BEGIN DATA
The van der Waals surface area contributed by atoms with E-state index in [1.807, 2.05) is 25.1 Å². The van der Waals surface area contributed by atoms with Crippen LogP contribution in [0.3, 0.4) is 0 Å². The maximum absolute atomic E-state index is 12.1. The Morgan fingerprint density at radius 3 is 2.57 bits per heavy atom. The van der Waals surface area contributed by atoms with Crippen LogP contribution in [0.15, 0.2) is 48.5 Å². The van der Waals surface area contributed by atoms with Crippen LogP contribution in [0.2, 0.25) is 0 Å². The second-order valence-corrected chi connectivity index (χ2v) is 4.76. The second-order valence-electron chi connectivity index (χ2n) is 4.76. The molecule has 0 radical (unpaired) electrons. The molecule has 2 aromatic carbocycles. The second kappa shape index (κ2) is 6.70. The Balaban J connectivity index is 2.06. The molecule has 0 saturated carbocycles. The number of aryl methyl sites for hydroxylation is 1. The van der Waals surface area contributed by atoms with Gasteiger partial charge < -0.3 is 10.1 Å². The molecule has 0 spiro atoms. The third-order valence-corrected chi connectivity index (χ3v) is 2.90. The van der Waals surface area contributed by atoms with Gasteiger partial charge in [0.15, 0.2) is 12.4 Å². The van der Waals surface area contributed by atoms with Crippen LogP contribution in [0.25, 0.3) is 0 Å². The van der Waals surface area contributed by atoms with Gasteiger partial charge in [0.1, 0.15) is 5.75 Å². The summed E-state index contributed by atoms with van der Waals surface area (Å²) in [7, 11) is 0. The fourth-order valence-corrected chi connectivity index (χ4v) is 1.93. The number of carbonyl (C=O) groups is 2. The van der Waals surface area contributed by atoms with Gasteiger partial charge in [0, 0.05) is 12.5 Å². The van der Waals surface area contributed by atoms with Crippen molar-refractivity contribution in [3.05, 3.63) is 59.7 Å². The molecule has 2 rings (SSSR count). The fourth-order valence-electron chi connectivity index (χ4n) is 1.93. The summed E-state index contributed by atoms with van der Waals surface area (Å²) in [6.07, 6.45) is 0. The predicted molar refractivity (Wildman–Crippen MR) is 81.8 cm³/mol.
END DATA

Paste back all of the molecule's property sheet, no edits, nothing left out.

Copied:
The van der Waals surface area contributed by atoms with E-state index in [1.807, 2.05) is 25.1 Å². The van der Waals surface area contributed by atoms with Crippen LogP contribution in [0.3, 0.4) is 0 Å². The maximum absolute atomic E-state index is 12.1. The Morgan fingerprint density at radius 3 is 2.57 bits per heavy atom. The van der Waals surface area contributed by atoms with Crippen LogP contribution in [0.15, 0.2) is 48.5 Å². The van der Waals surface area contributed by atoms with Crippen LogP contribution in [0.2, 0.25) is 0 Å². The second-order valence-corrected chi connectivity index (χ2v) is 4.76. The second-order valence-electron chi connectivity index (χ2n) is 4.76. The molecule has 0 radical (unpaired) electrons. The molecule has 2 aromatic carbocycles. The second kappa shape index (κ2) is 6.70. The Balaban J connectivity index is 2.06. The molecule has 0 saturated carbocycles. The number of aryl methyl sites for hydroxylation is 1. The van der Waals surface area contributed by atoms with Gasteiger partial charge < -0.3 is 10.1 Å². The molecule has 0 spiro atoms. The third-order valence-corrected chi connectivity index (χ3v) is 2.90. The van der Waals surface area contributed by atoms with Gasteiger partial charge in [0.15, 0.2) is 12.4 Å². The van der Waals surface area contributed by atoms with Crippen LogP contribution in [0.25, 0.3) is 0 Å². The van der Waals surface area contributed by atoms with Gasteiger partial charge in [0.1, 0.15) is 5.75 Å². The summed E-state index contributed by atoms with van der Waals surface area (Å²) in [7, 11) is 0. The fourth-order valence-corrected chi connectivity index (χ4v) is 1.93. The number of carbonyl (C=O) groups is 2. The van der Waals surface area contributed by atoms with Gasteiger partial charge in [0, 0.05) is 12.5 Å². The van der Waals surface area contributed by atoms with Crippen molar-refractivity contribution in [3.05, 3.63) is 59.7 Å². The molecule has 2 rings (SSSR count). The fourth-order valence-electron chi connectivity index (χ4n) is 1.93. The summed E-state index contributed by atoms with van der Waals surface area (Å²) in [6.07, 6.45) is 0. The predicted molar refractivity (Wildman–Crippen MR) is 81.8 cm³/mol.